Reply
      1. KM

        It’s a pretty generic statement, it could fit for any of the candidates, wouldn’t you agree?

        I’m mostly disappointed about the whole defunding PP thing and, yes, dismantling ACA. Weren’t some R’s able to manipulate “Repeal” into “Repeal and Replace”? I’m not however ignorant enough to know that Noem would ever be capable of accomplishing these promises alone. Her vote is needed, but it requires one being part of a team that also aligns with your voters’ requests. You know, a group like ‘Tuesday Group’, ‘Problem Solvers Caucus’ or the ‘House Freedom Caucus’.

        Reply
  19. The Sage

    I don’t work for any candidates. However, after reading this press release I did a little bit of research on the legislative website absolutely free of charge to anyone. As a state legislator, Kristi Noem sponsored the following bills to create new task forces or advisory committees that would have had a combined 60 new members, if all of the bills had passed:
    SB 116 (2008) Ag Land Task Force: 14 members
    HB 1155 (2008) Midwife Advisory Committee: 5 members
    SB 190 (2008) Oil Pipeline Task Force: 7 members
    HB 1006 (2009) Highway Finance Task Force: 15 members
    HB 1286 (2009) Native Affairs Task Force: 19 members

    Then in 2010 when she was running for congress Kristi Noem sponsored 1 bill to reduce a board:
    HB 1101 (2010) Corn Utilization Council from 15 down to 9 members.

    Interestingly, in 2008, Kristi Noem sponsored a bill to require anyone proposing to create a new board or add duties to an existing board to submit the proposal to the legislative executive board for review. Then … she voted to kill that bill t o rein in the expansion of boards and commissions:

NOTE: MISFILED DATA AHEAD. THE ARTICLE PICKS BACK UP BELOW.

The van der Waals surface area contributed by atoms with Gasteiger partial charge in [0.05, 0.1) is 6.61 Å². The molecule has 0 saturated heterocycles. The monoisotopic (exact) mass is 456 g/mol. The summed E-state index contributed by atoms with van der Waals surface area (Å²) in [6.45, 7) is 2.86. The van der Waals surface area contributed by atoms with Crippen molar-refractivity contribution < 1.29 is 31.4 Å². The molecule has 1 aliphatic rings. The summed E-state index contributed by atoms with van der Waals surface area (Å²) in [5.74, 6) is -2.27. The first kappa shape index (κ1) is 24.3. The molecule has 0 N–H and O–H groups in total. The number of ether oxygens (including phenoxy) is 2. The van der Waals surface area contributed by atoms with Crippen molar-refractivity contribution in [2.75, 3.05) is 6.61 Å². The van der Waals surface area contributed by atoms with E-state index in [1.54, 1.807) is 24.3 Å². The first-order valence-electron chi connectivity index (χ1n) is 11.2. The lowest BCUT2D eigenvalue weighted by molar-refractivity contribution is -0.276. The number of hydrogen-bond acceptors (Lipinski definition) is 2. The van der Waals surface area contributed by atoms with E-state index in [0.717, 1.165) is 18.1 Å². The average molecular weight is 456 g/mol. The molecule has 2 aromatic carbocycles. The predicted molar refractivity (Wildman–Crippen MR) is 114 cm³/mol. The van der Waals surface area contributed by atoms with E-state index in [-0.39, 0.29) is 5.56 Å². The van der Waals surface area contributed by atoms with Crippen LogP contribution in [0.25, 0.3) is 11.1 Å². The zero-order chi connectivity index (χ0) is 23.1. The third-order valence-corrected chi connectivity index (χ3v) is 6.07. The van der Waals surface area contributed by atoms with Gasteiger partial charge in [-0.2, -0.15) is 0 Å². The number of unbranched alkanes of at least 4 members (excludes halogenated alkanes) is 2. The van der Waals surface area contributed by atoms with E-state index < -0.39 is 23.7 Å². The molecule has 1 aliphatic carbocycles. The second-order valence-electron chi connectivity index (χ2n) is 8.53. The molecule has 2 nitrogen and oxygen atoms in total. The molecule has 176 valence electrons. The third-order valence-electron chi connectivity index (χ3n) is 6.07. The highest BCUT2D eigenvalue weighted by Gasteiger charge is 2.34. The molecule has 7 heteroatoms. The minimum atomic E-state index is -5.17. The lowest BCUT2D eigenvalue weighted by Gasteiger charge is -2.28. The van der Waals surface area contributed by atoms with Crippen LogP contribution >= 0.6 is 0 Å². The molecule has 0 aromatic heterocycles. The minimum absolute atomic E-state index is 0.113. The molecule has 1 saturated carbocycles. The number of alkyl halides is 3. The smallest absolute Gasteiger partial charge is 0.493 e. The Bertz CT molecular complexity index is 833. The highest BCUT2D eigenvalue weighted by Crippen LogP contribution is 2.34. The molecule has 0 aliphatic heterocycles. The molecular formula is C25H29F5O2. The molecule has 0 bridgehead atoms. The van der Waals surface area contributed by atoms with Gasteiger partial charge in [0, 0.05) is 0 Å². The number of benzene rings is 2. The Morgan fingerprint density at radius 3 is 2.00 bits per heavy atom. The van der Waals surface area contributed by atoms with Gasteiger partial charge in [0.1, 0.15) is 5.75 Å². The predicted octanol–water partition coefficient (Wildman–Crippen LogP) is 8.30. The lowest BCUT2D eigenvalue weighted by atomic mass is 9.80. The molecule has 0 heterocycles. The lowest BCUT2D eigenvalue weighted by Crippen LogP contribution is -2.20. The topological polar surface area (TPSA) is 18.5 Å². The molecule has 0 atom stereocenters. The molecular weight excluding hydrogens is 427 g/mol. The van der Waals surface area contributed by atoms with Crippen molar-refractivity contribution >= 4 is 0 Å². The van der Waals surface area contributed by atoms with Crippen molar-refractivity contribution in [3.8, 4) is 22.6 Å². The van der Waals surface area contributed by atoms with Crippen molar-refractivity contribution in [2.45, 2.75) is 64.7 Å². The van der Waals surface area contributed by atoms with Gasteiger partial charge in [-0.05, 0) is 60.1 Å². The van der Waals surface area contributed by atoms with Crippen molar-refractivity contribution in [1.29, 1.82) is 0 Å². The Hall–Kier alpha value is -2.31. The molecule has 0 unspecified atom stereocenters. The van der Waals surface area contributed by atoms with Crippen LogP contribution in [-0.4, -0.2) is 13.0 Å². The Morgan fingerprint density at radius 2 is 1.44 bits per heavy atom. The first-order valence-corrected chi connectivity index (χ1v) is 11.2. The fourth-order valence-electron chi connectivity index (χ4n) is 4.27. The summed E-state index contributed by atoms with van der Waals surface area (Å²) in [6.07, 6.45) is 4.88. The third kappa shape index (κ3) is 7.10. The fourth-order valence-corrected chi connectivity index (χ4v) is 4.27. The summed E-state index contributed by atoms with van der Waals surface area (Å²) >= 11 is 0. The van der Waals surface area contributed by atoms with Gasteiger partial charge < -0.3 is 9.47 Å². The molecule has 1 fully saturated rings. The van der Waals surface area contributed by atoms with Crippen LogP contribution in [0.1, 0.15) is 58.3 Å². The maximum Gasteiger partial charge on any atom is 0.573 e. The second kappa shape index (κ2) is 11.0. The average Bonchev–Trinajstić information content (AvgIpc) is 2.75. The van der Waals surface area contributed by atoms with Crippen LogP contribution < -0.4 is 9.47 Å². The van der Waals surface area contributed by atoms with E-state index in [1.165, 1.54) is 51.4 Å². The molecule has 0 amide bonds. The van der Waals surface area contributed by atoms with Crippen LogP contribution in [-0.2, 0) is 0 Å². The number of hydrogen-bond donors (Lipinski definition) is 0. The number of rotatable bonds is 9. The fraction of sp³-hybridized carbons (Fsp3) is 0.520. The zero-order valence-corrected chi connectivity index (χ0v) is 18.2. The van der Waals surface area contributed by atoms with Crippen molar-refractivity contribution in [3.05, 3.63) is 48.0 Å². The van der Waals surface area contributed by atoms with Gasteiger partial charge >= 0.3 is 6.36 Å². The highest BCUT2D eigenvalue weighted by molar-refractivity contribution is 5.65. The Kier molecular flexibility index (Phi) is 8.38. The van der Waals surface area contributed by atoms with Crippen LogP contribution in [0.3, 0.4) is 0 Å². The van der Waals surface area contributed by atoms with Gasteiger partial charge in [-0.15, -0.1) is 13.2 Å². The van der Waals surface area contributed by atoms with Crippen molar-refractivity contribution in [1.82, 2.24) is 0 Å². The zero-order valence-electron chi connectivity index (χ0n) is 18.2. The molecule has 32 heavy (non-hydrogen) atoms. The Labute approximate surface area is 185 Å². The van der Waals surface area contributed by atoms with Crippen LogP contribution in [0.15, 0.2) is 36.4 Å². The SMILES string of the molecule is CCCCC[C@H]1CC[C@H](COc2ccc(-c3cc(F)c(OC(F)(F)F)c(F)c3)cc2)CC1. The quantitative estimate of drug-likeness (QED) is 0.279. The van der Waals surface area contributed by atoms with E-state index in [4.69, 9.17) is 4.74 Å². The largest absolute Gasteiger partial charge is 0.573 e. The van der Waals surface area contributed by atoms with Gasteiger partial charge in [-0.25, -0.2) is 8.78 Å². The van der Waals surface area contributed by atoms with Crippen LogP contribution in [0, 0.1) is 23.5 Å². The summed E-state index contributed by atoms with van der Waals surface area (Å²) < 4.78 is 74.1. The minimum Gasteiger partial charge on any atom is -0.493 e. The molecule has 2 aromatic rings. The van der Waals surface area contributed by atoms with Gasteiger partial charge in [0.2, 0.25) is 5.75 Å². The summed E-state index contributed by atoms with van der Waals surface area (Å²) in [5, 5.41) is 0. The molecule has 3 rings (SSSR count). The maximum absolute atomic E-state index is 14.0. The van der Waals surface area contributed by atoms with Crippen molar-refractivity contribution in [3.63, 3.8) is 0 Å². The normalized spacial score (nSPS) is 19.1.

http://sdlegislature.gov/Legislative_Session/Bills/Bill.aspx?Bill=1189&Session=2008

    The bottom line: As a state legislator Kristi Noem sponsored bills to add a net of 60 members to boards and task forces – until she was running for higher office, then she sponsored a bill to subtract 6 members from one board. Her actions speak louder than words.

    Reply
  20. Troy Jones

    Anonymous 8:56:

    Pray tell us why boards exist and they are wasteful spending. Convince us Noem’s policy is good.

    Reply
    1. Anonymous

      I was refuting the claim that “…boards exist to restrict the power of government bureaucrats, period.”.

      I would say boards exist to solve problems in a more local or specified area.

      That said, city’s and county’s can still form as many boards, commissions, etc…as they want.

      Don’t get me wrong, I think that some boards is a good thing, but at some point we have to stop adding government and ask ourselves: Can we solve this problem with resources we ALREADY have? Is there an existing commission that can handle this? Is there an antiquated task force that is obsolete that can deal with modern day issues? If the answer to any of these questions is “yes”, then adding more task forces is definitely wasteful.

      By the way Troy, I believe you owe us a cite on “Noems desire to eliminate all citizen input, transparency…”.